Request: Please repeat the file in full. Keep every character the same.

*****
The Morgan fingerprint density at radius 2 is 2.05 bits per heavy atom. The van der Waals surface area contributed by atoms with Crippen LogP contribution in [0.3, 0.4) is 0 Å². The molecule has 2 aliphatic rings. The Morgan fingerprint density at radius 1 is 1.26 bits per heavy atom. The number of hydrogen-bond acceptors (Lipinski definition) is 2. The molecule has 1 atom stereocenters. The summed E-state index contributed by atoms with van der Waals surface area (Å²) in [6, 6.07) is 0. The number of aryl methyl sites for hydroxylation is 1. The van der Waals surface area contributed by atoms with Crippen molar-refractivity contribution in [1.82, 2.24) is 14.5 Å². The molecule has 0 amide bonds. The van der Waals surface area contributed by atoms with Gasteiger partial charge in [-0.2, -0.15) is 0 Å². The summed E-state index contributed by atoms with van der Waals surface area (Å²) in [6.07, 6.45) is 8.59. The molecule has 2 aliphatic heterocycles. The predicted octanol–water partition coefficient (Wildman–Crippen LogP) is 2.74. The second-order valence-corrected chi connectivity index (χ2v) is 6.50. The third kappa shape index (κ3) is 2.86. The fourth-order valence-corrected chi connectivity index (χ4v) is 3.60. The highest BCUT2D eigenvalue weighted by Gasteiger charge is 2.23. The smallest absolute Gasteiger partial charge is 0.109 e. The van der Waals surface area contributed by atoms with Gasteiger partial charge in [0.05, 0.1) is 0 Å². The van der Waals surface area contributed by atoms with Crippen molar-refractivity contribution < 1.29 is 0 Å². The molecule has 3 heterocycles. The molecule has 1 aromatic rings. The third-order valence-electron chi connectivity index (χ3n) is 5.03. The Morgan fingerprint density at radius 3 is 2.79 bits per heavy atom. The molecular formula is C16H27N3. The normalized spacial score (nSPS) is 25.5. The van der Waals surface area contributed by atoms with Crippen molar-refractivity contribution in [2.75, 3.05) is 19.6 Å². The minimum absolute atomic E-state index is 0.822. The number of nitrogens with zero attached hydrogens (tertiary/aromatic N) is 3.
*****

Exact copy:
The Morgan fingerprint density at radius 2 is 2.05 bits per heavy atom. The van der Waals surface area contributed by atoms with Crippen LogP contribution in [0.3, 0.4) is 0 Å². The molecule has 2 aliphatic rings. The Morgan fingerprint density at radius 1 is 1.26 bits per heavy atom. The number of hydrogen-bond acceptors (Lipinski definition) is 2. The molecule has 1 atom stereocenters. The summed E-state index contributed by atoms with van der Waals surface area (Å²) in [6, 6.07) is 0. The number of aryl methyl sites for hydroxylation is 1. The van der Waals surface area contributed by atoms with Crippen molar-refractivity contribution in [1.82, 2.24) is 14.5 Å². The molecule has 0 amide bonds. The van der Waals surface area contributed by atoms with Gasteiger partial charge in [-0.2, -0.15) is 0 Å². The summed E-state index contributed by atoms with van der Waals surface area (Å²) in [6.07, 6.45) is 8.59. The molecule has 2 aliphatic heterocycles. The predicted octanol–water partition coefficient (Wildman–Crippen LogP) is 2.74. The second-order valence-corrected chi connectivity index (χ2v) is 6.50. The third kappa shape index (κ3) is 2.86. The fourth-order valence-corrected chi connectivity index (χ4v) is 3.60. The highest BCUT2D eigenvalue weighted by Gasteiger charge is 2.23. The smallest absolute Gasteiger partial charge is 0.109 e. The van der Waals surface area contributed by atoms with Gasteiger partial charge in [0.05, 0.1) is 0 Å². The van der Waals surface area contributed by atoms with Crippen molar-refractivity contribution < 1.29 is 0 Å². The molecule has 3 heterocycles. The molecule has 1 aromatic rings. The third-order valence-electron chi connectivity index (χ3n) is 5.03. The Morgan fingerprint density at radius 3 is 2.79 bits per heavy atom. The molecular formula is C16H27N3. The normalized spacial score (nSPS) is 25.5. The van der Waals surface area contributed by atoms with Crippen molar-refractivity contribution in [2.75, 3.05) is 19.6 Å². The minimum absolute atomic E-state index is 0.822. The number of nitrogens with zero attached hydrogens (tertiary/aromatic N) is 3.